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Know Why Millennial Parents Are Better Than the Previous Generation

Millennial parents Smarter than their predecessors

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Millennial parents
A survey by US tech company Winnie suggests it is the millennial parents who make up for 90 per cent of all new parents, are evolved, smarter and given the information and internet era far more exposed compared to their own parents. Pixabay

BY PUJA GUPTA

Guess which is the most competent generation of parents when it comes to awareness? A survey by US tech company Winnie suggests it is the millennial parents who make up for 90 per cent of all new parents, are evolved, smarter and given the information and internet era far more exposed compared to their own parents.

Ambitious, well-educated and well-informed, millennial parents focus on the overall development and well-being of their children in a more conscious and aware style of holistic upbringing.

With more resources at hand, these parents are aware of what works and what does not. This holds to be most true when it comes to health concerns. Millennial parents are on top of what is good for their children’s health. Priyanka Kheruka, Brand Head, Borosil Glass Works Ltd, lists the top three health interventions most millennial parents are following today –

Millennial parents
Millennial parents are on top of what is good for their children’s health. Pixabay

Eco-friendly kitchens: For the millennial, the reverse trend of realising the health value of home cooked meals is an important aspect of their daily life. This, however, is juxtaposed against a lack of time with many more layers added to our modern lives including demanding careers and lifestyle.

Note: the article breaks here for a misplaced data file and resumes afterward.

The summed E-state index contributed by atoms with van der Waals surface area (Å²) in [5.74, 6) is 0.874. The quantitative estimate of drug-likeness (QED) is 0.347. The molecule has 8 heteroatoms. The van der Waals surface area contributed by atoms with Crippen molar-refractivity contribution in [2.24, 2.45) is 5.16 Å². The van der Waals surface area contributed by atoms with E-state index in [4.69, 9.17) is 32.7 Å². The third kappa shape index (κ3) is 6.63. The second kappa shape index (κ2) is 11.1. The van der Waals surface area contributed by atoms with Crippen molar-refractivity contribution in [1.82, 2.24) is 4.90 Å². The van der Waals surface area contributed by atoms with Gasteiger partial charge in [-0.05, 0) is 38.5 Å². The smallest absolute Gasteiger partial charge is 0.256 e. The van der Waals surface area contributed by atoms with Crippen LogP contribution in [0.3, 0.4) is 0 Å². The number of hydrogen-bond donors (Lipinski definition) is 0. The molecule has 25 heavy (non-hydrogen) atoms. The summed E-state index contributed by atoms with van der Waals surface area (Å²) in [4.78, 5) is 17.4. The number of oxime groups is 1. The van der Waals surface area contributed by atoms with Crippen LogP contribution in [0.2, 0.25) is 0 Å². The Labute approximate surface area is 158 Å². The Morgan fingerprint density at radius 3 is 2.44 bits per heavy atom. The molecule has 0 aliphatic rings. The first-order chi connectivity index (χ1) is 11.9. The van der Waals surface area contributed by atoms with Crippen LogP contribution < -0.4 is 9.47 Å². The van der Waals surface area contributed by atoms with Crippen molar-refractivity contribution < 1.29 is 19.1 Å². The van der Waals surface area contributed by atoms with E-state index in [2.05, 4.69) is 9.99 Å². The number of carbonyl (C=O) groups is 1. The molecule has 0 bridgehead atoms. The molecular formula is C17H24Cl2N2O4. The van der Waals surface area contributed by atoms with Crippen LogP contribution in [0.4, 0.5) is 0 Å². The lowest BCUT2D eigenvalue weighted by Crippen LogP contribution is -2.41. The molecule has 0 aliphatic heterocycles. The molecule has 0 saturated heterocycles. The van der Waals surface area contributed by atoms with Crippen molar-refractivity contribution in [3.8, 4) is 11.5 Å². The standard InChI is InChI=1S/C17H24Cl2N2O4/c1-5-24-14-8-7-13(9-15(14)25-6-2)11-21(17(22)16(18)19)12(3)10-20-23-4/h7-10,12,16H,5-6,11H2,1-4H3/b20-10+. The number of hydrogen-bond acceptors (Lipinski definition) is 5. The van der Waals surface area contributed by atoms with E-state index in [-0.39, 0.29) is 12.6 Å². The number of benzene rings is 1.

Hence, the need for convenience and health driven kitchen solutions. What you cook and store your food in is an important as what you eat.

Millennial parents are moving away from plastics for storage replacing containers with the glass and steel. They are also cooking food in glass, steel and copper utensils. Millennial parents are aware of the harmful effects of plastic, which leaches chemicals into food when heated.

For kids and parents who are always on the move, even water bottles and lunch boxes are moving from traditional plastic to glass and steel with unique designs and health benefits, keeping food and water hot or cold and leaching absolutely no chemicals to preserve nutrition.

Mindfulness about food and healthy eating: Millennial parents will surprise you with their knowledge on what all goes into what they are feeding their children. Food habits of their children are constantly evolving with exposure to different cuisines and travel experiences enrich their overall choices. Healthy eating, preparing hot food vs frozen and including a mix of ingredients that one point seemed a foreign concept are now all part of the millennial diet.

Millennial parents
Millennial parents will surprise you with their knowledge on what all goes into what they are feeding their children. Pixabay

Health has gained a whole new dimension and is approached holistically keeping in mind the purest form food can be given to our children – organic, natural and fresh. Farm to table is a concept that is getting more popular among urban millennials who are often seen sourcing milk and organic vegetables directly from farm vendors. Retaining the freshness of these foods is also essential.